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"Fascinating" Stephen S. Hall. writer, N.Y.Times magazine. "Hard to put down." A.C.P.A., American Chronic Pain Association.

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Tuesday, July 10, 2012

WHERE'S THE REST OF THE CONVERSATION?

I turned on a morning show just as a doctor and interviewer were ending thier segment on prescription/opiod drug abuse. It was only in the last 2 sentences that the question was asked about chronic pain vs. acute. The doctor responded that opiods were given when someone has a sprained ankle, which was not appropriate. Chronic pain was more like with migraines or chronic lower back pain. Then the segment ended.

I see article after article on TV and the internet. Magazines have opiod abuse as their cover stories.

Sometimes the author will differentiate between acute pain and chronic pain. It seems it is more rare when they have some of us with chronic pain talk about the pain, its effect on our lives, and how we feel about taking narcotics for the pain.

What they tend to miss, and I think I may well be speaking for a majority of us, is that we hate these drugs. We do not like the way they make us feel. I hate the codeine headache I get when I have to take an extra pill, I hate how dry my mouth always is, I abhor the feeling of groggyness, I cannot stand that it does not help much, sometimes it feels not at all, but, but that is all there is.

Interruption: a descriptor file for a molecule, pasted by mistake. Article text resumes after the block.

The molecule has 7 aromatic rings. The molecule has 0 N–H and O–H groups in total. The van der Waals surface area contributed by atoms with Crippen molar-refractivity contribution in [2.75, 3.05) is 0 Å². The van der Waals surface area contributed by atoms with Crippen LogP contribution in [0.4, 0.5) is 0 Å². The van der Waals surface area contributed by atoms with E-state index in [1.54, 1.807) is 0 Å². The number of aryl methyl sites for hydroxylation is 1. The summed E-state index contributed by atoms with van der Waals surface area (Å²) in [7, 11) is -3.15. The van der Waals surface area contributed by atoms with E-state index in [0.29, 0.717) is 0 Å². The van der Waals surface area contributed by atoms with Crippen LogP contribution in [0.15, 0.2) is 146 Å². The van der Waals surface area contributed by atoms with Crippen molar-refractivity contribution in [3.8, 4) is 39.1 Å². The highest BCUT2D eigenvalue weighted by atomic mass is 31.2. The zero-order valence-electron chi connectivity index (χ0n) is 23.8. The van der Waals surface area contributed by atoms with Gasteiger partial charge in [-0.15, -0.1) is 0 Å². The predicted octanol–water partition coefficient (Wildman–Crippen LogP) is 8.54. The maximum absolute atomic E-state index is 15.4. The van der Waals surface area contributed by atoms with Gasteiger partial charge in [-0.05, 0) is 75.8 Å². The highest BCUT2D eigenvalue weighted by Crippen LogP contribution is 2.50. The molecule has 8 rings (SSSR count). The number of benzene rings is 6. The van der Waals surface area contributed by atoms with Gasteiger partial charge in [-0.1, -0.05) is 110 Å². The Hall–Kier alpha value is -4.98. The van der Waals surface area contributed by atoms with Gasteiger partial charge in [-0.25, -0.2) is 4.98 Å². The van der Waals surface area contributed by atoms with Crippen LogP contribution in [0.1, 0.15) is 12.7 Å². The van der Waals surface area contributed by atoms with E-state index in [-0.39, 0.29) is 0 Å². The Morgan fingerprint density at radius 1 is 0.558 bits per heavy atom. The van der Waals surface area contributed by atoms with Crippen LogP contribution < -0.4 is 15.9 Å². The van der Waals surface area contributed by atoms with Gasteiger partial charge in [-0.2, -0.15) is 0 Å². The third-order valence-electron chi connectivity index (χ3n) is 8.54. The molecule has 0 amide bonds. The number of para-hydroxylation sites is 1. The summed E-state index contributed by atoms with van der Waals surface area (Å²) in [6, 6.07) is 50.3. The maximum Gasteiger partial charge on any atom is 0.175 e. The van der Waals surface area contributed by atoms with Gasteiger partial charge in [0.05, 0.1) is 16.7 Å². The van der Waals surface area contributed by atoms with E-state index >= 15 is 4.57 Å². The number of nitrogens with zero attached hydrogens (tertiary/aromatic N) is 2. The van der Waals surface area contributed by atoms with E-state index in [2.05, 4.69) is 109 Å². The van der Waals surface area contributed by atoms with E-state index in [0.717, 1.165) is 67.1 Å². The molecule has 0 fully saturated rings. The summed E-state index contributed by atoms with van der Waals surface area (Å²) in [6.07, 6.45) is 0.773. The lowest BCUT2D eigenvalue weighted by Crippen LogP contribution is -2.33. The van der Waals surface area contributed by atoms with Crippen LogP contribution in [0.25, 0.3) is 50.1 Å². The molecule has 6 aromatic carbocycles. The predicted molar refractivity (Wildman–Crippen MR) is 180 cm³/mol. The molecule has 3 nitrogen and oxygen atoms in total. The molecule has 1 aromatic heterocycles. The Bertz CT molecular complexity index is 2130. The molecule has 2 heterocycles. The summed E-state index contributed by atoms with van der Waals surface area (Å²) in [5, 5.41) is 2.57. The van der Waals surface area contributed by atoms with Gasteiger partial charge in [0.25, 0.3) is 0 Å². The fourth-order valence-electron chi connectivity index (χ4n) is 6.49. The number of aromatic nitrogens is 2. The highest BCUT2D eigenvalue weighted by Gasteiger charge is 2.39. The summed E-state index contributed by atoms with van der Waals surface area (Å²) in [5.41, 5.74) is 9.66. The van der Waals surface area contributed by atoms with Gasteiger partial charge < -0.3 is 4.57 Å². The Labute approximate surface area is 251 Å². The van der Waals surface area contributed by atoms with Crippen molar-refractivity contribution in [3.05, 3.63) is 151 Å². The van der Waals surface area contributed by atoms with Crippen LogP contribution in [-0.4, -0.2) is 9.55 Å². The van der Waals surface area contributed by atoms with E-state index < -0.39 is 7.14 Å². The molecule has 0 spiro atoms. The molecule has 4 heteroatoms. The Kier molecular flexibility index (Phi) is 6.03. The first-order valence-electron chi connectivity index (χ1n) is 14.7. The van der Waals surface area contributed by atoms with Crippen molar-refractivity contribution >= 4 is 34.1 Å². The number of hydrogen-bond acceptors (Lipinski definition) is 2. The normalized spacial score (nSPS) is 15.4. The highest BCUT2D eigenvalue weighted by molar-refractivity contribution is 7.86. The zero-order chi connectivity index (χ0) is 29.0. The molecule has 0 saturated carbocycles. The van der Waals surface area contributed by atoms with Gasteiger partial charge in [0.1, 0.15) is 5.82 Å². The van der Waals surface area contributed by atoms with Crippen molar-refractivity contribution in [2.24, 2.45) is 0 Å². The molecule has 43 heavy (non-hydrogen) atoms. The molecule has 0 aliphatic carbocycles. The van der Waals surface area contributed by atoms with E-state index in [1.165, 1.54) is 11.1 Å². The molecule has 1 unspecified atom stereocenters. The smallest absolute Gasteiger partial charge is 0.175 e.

I can hear people replying "Then don't take it." After all if I am not sure it is helping why would I take something I say I hate?

I will tell you why. I continue to take it because it is the only time I feel like I am exercising some power over the pain, that there is something I can do to help myself.

I would prefer it not be a narcotic. I have been given everything from the smallest dose of codeine to morphine and even tincture of opium. Nothing has had much success. Very rarely I will ask for something stronger but I never stay on it. The side effects, for me, are worse, and the gain, nothing more then what the codeine gives me. And the codeine now and again does seem to help. I am not going to stop taking something that may, at some level, and at one time or another, actually help.

Go to the support groups or chronic pain sites and read the stories of those who have CRPS, MS, RA, other chronic pain diseases. It is heartwrenching to see what the pain does to people. It is even more painful to see what happens when medication is withheld or reduced because their doctors, or the DEA, is afraid they may abuse the drug. Drugs which, for the vast majority of those in chronic pain, do not get abused. We work to be able to think the best we can, do the most we can, over medication only dulls this.

The drugs if they help are necessary. Why would someone sell medication that may be all that allows them to get out of bed in the morning or if they are really lucky allows you to work?

We are the rest of the conversation. Somehow we need to get our voices heard.





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